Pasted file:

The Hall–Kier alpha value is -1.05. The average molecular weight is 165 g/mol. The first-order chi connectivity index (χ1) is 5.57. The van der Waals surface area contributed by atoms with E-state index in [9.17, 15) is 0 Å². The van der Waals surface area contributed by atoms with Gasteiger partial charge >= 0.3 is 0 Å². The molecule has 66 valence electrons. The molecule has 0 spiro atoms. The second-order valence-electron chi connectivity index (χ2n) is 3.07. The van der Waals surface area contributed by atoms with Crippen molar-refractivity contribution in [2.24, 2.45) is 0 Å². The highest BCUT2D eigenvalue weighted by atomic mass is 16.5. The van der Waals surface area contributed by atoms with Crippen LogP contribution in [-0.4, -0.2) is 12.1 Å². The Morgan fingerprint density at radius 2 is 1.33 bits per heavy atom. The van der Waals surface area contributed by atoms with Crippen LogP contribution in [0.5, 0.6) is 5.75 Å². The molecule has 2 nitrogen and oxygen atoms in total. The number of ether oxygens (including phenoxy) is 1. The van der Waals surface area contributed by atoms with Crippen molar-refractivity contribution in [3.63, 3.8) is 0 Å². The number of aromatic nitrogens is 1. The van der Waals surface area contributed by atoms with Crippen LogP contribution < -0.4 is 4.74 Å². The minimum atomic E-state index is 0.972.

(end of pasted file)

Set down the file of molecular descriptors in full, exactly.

The Hall–Kier alpha value is -1.05. The average molecular weight is 165 g/mol. The first-order chi connectivity index (χ1) is 5.57. The van der Waals surface area contributed by atoms with E-state index in [9.17, 15) is 0 Å². The van der Waals surface area contributed by atoms with Gasteiger partial charge >= 0.3 is 0 Å². The molecule has 66 valence electrons. The molecule has 0 spiro atoms. The second-order valence-electron chi connectivity index (χ2n) is 3.07. The van der Waals surface area contributed by atoms with Crippen molar-refractivity contribution in [2.24, 2.45) is 0 Å². The highest BCUT2D eigenvalue weighted by atomic mass is 16.5. The van der Waals surface area contributed by atoms with Crippen LogP contribution in [-0.4, -0.2) is 12.1 Å². The Morgan fingerprint density at radius 2 is 1.33 bits per heavy atom. The van der Waals surface area contributed by atoms with Crippen LogP contribution in [0.5, 0.6) is 5.75 Å². The molecule has 2 nitrogen and oxygen atoms in total. The number of ether oxygens (including phenoxy) is 1. The van der Waals surface area contributed by atoms with Crippen molar-refractivity contribution in [3.63, 3.8) is 0 Å². The number of aromatic nitrogens is 1. The van der Waals surface area contributed by atoms with Crippen LogP contribution < -0.4 is 4.74 Å². The minimum atomic E-state index is 0.972.